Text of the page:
Until quite recently, the autonomous car was the stuff of science fiction. More hype than happening some time soon.
But with automakers spending billions to develop the technology—$75 billion by one count —the race is on to be the first to launch a fully self-driving vehicle.
This visualization from our sponsor Global X ETFs , takes a look at the drive for a fully autonomous car.
From the Flintstones to the Jetsons
What does it mean to say that a car is autonomous? Does a human driver need to be ready to take over? Can it drive on its own all or just some of the time? And do driving conditions need to be ideal or can it handle the odd thunderstorm?
Fortunately, SAE International , the global standards and engineering association, has come up with the creatively-named “Taxonomy and Definitions for Terms Related to On-Road Motor Vehicle Automated Driving Systems,” or SAE JS3016 for short.
The Six Levels of Driving Automation
The system has six levels of automation and spans a yawning gulf of features. Level zero is analogous to Fred Flintstone’s foot-powered, stone age car, while level five is something like George Jetson’s futuristic, bubble-blowing flying saucer.
Level 0: No Driving Automation
The driver is in full control and there is no automation technology. It may include support or alert systems such as stability control and blind-spot warning. Most cars on the road today are level zero.
Level 1: Driver Assistance
The driver is supported by one support system, like adaptive cruise control or lane-following assistance, but needs to be ready to take control at any time.
Level 2: Partial Driving Automation
The driver still needs to be alert and supervise at all times, but the vehicle can take over multiple functions like braking, acceleration, and steering, using Advanced Driving Assistance Systems (ADAS). The Tesla Autopilot feature is generally understood to fall under level two.
Level 3: Conditional Driving Automation
After this point you are not considered to be driving, even if you’re seated in the driver’s seat. Using artificial intelligence (AI), the vehicle handles all driving tasks. A driver still needs to be present in case of an emergency or system failure. Honda’s Traffic Jam Pilot and Mercedes-Benz’s Drive Pilot are the only ones to hit this milestone.
Level 4: High Driving Automation
This is where you lose the steering wheel and pedals. A level four vehicle is completely autonomous, but is limited by speed or to a certain geographic area. In the event of a system failure or emergency, the vehicle can slow down, pull over, and stop on its own. A driverless taxi or public transport would be a likely application at this level.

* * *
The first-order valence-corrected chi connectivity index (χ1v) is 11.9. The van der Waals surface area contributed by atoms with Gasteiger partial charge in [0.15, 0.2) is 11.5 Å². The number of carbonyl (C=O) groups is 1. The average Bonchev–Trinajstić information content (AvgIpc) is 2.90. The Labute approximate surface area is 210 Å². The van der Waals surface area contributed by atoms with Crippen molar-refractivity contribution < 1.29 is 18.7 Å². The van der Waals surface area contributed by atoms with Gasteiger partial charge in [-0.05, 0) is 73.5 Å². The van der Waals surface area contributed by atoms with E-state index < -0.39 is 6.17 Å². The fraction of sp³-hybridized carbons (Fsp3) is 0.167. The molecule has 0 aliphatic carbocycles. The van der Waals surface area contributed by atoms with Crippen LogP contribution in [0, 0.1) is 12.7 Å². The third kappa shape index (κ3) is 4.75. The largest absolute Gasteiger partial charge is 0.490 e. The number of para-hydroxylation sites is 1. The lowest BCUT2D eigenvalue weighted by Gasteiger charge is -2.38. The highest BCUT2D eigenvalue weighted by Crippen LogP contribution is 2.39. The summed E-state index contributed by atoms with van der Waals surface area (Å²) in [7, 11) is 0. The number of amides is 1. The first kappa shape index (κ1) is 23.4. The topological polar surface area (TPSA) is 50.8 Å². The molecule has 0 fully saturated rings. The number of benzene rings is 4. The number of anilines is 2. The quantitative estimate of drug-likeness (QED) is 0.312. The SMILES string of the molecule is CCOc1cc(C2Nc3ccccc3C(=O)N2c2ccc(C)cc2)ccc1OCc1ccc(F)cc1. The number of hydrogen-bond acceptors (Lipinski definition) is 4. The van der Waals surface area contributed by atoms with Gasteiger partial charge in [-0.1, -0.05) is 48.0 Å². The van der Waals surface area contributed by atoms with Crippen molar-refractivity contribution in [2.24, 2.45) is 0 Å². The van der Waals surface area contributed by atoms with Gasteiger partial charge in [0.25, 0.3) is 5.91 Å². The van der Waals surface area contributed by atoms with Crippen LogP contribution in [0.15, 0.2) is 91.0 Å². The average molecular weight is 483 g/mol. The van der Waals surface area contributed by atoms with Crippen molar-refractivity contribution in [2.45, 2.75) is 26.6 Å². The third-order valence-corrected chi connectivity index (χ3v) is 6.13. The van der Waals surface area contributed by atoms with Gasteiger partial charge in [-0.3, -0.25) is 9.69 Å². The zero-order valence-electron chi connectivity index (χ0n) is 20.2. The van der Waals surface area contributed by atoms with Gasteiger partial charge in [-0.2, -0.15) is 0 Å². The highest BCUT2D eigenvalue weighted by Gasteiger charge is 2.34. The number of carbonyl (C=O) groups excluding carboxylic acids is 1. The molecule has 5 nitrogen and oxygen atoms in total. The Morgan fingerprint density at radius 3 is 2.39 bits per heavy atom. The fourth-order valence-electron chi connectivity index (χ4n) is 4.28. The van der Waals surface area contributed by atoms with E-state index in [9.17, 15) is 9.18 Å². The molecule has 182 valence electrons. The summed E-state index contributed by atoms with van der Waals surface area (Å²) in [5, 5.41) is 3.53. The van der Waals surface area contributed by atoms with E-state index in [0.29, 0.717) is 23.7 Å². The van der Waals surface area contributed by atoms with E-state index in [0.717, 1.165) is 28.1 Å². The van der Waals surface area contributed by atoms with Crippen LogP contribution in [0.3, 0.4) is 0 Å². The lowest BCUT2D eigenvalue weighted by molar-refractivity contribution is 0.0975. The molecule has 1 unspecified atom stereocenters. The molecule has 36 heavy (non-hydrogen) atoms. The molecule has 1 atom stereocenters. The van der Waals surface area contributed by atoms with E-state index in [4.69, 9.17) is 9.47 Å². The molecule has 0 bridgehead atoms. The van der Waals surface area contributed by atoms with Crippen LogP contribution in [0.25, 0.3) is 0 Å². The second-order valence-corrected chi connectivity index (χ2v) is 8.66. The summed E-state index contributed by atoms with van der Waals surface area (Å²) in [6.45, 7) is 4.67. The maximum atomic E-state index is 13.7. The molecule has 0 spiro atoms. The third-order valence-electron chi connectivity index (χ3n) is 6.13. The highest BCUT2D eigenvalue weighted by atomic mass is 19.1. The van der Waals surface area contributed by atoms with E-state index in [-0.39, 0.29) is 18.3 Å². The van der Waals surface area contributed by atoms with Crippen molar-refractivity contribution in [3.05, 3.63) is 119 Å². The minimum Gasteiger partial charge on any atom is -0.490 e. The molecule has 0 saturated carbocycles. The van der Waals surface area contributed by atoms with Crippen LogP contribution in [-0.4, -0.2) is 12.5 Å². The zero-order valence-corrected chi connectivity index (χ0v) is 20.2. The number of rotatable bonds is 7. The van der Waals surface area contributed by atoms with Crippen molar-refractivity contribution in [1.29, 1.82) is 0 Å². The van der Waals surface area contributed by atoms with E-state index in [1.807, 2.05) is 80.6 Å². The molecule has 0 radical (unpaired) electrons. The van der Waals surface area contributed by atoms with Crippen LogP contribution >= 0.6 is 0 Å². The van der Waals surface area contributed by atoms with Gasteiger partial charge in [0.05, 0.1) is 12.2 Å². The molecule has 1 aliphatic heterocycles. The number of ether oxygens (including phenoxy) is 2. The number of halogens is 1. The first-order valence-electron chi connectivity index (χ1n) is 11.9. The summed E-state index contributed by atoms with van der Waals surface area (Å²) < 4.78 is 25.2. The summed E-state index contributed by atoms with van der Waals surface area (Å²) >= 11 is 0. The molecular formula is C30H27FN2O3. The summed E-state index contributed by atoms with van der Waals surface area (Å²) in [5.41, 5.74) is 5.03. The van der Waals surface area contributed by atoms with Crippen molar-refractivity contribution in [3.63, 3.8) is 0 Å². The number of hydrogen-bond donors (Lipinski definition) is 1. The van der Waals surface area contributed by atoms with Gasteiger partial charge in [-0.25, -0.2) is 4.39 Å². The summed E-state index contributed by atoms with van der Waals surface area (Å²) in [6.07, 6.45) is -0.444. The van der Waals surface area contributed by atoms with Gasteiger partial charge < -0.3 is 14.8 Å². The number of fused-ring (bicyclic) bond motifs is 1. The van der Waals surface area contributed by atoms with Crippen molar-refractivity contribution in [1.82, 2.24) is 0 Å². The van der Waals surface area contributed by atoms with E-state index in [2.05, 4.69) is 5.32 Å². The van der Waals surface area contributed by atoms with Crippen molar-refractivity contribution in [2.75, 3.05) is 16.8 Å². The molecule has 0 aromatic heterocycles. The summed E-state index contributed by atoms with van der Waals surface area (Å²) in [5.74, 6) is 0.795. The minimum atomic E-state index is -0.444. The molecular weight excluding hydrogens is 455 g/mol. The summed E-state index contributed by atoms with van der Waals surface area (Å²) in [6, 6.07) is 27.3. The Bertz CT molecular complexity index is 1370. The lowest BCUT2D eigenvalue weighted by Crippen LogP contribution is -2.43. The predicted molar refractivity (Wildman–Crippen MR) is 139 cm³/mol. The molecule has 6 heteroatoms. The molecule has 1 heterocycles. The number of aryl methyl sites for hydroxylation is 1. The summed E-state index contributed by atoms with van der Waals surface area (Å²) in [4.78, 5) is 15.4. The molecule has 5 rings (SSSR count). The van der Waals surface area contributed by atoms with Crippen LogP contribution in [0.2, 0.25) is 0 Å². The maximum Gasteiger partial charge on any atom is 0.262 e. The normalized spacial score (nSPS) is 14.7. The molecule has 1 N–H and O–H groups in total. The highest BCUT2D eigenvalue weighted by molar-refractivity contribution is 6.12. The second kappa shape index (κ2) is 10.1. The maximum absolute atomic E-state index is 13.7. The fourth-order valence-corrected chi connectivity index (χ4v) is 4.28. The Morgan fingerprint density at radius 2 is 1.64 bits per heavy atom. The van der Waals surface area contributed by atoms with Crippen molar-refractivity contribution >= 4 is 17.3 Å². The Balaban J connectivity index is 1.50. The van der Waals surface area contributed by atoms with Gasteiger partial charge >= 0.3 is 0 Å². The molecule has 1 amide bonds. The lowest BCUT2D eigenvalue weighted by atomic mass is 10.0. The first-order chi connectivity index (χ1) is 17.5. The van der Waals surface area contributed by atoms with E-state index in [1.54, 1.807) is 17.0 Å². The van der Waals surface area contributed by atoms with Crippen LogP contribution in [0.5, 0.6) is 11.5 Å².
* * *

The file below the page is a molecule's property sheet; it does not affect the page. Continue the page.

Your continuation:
Level 5: Full Driving Automation
This is the Holy Grail of automated vehicles. At this level, humans are completely superfluous and need only set the destination and sit back and enjoy the ride. The vehicle can drive in any situation, in all conditions, and is not limited to a particular location or speed.
So When Can I Watch Netflix While Driving?
Probably not anytime soon, if figures from California’s Department of Motor Vehicles are any indication.
The Pacific state is home to a host of autonomous vehicle manufacturers, many based in Silicon Valley, all eager to test their technology on public roadways. As a result, the DMV has developed regulations for testing self-driving cars, both with and without a driver.
Part of the rules require that manufacturers file annual reports about their activities. According to these, at the end of 2021, 26 companies testing 1,174 autonomous vehicles (with a driver) logged over 4 million miles on California roads. By way of comparison, four companies logged only 25,000 miles using driverless vehicles.
If you take the miles covered as a proxy for how far the technology has progressed, testing on systems that still require a driver—so level 3 at best—is miles ahead of driverless systems, or level 4 and up.
Hey Siri, Which Way Next?
In addition to being a really tough engineering problem, autonomous cars also raise tricky ethical questions.
Part of the difficulty has been trying to get a machine to make the same choices as human drivers would. What if the brakes fail and the AI has to make a split-second decision? Does it swerve to avoid a pedestrian and into a telephone pole, maybe killing the passenger, or keep driving?
Problems such as these are often covered in philosophy under the Trolley Problem , which features a runaway trolley and a switch. Throw the switch and save a life, but maybe take another?
Tackling this problem, which can get a bit absurd at times , is a good way to discover the “right” answer to ethical questions. Autonomous car manufacturers are going to have to have an answer in any autonomous future.